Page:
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Whither the hospital merger wave?

Herewith a review of the continuing wave of hospital mergers, which, of course, raises serious concerns about competition, or the lack thereof, and  thus huge systems’ pricing power.

Consider that just last week,  Tenet Healthcare announced the sale of three acute- care hospitals to HCA Holdings and Community Health Systems completed the sale of nine hospitals.

And as Healthcare Dive notes: “While some industry experts have posited actionable items to enhance competition, a flurry of regulatory actions and regional influences could increase consolidation even more, leading to even less competition.”

“Rising expenses and declining admissions alongside flattening reimbursements – as well as alternative care settings competing for the one-and-done low acuity patient visits – make for an unfortunate financial reality for some hospitals. Some have found it best to put up a ‘For Sale’ sign.”

“Healthcare and hospital prices will ascend to the level a market can take on. If a provider has a large monopoly in a market/region, prices can actually rise to offset rising expenses and declining patient volume since they have greater power at the negotiating table over insurers.”

Meanwhile, the publication said,  Martin Gaynor, Farzad Mostashari and Paul B. Ginsburg  recently advanced, in a Brookings Institution report, some suggestions on how to encourage competition in the industry, including, in Healthcare Dive’s shorthand:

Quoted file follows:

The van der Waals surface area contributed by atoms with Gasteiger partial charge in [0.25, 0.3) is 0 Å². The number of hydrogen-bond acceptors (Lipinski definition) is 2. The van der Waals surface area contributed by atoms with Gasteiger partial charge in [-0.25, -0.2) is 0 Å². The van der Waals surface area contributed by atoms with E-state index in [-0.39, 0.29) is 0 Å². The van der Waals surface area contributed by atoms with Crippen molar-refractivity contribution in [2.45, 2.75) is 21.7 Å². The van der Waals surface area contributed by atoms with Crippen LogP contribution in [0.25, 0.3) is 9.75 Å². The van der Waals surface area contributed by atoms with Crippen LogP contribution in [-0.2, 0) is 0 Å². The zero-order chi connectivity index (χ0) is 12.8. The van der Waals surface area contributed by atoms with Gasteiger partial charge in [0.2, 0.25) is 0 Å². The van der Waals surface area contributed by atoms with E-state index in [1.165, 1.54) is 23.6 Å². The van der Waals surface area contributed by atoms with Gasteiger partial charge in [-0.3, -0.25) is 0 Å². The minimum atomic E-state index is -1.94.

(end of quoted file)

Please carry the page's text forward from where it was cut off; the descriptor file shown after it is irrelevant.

• “Increasing scrutiny on mergers.
  • “Stop paying more for the same outpatient services.
  • “Encouraging provider competition.
  • “Improving transparency.
  • “Ending anti-competitive practices, such as anti-tiering and anti-steering.
  • “Allowing lower-risk Medicare ACO contract options for independent provider groups.”

To read the Healthcare Dive report, please hit this link.

To read the Brookings report, please hit this link.


FTC puts W.Va. hospital-merger challenge on hold


Cabell Huntington Hospital.

The Federal Trade Commission will put its challenge of a West Virginia hospital merger on hold while it studies a new state law meant to protect the deal from federal antitrust scrutiny.

The FTC’s order  delays for 30 days administrative law proceedings over Cabell Huntington Hospital’s proposed acquisition of St. Mary’s Medical Center, also  in Huntington.

Modern Healthcare reported: “The order follows the recent signing of a new West Virginia law  designed to shield hospital mergers from state and federal antitrust review, assuming they get certain other state approvals. Some speculated the new law would cause the FTC to drop its challenge to the West Virginia merger all together, and that the new law could inspire more states to pass similar legislation. ”

“Withdrawing this matter from adjudication for a short period of time…will give us an opportunity to evaluate the impact, if any, of the state legislation without any adverse effects on competition or consumer interests,”  the agency said.

The publication reported that the FTC had said previously that the takeover would create a near-monopoly over acute-care inpatient hospital services and outpatient surgical services that would likely lead to higher prices and lower quality. Modern Healthcare said that the “two hospitals’ leaders have said they believe the FTC challenge ‘misreads the highly competitive landscape’ across their three-state market of Kentucky, Ohio and West Virginia” and that the merger would help the community.

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